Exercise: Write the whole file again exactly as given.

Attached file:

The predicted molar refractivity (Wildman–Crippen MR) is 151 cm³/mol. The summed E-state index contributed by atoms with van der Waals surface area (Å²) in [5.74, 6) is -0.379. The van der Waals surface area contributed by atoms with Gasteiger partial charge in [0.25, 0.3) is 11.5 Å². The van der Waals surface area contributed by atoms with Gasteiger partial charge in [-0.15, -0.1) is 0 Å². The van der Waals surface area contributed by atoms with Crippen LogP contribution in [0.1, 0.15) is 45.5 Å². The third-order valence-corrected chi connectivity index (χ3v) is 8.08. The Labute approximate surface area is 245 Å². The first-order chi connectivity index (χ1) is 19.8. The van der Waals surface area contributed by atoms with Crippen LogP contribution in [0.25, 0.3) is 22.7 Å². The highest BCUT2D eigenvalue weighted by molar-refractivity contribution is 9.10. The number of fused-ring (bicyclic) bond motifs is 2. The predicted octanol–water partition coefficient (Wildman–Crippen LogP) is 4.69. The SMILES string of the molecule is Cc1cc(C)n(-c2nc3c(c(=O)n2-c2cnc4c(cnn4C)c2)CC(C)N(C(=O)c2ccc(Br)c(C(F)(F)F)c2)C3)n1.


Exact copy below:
The predicted molar refractivity (Wildman–Crippen MR) is 151 cm³/mol. The summed E-state index contributed by atoms with van der Waals surface area (Å²) in [5.74, 6) is -0.379. The van der Waals surface area contributed by atoms with Gasteiger partial charge in [0.25, 0.3) is 11.5 Å². The van der Waals surface area contributed by atoms with Gasteiger partial charge in [-0.15, -0.1) is 0 Å². The van der Waals surface area contributed by atoms with Crippen LogP contribution in [0.1, 0.15) is 45.5 Å². The third-order valence-corrected chi connectivity index (χ3v) is 8.08. The Labute approximate surface area is 245 Å². The first-order chi connectivity index (χ1) is 19.8. The van der Waals surface area contributed by atoms with Crippen LogP contribution in [0.25, 0.3) is 22.7 Å². The highest BCUT2D eigenvalue weighted by molar-refractivity contribution is 9.10. The number of fused-ring (bicyclic) bond motifs is 2. The predicted octanol–water partition coefficient (Wildman–Crippen LogP) is 4.69. The SMILES string of the molecule is Cc1cc(C)n(-c2nc3c(c(=O)n2-c2cnc4c(cnn4C)c2)CC(C)N(C(=O)c2ccc(Br)c(C(F)(F)F)c2)C3)n1.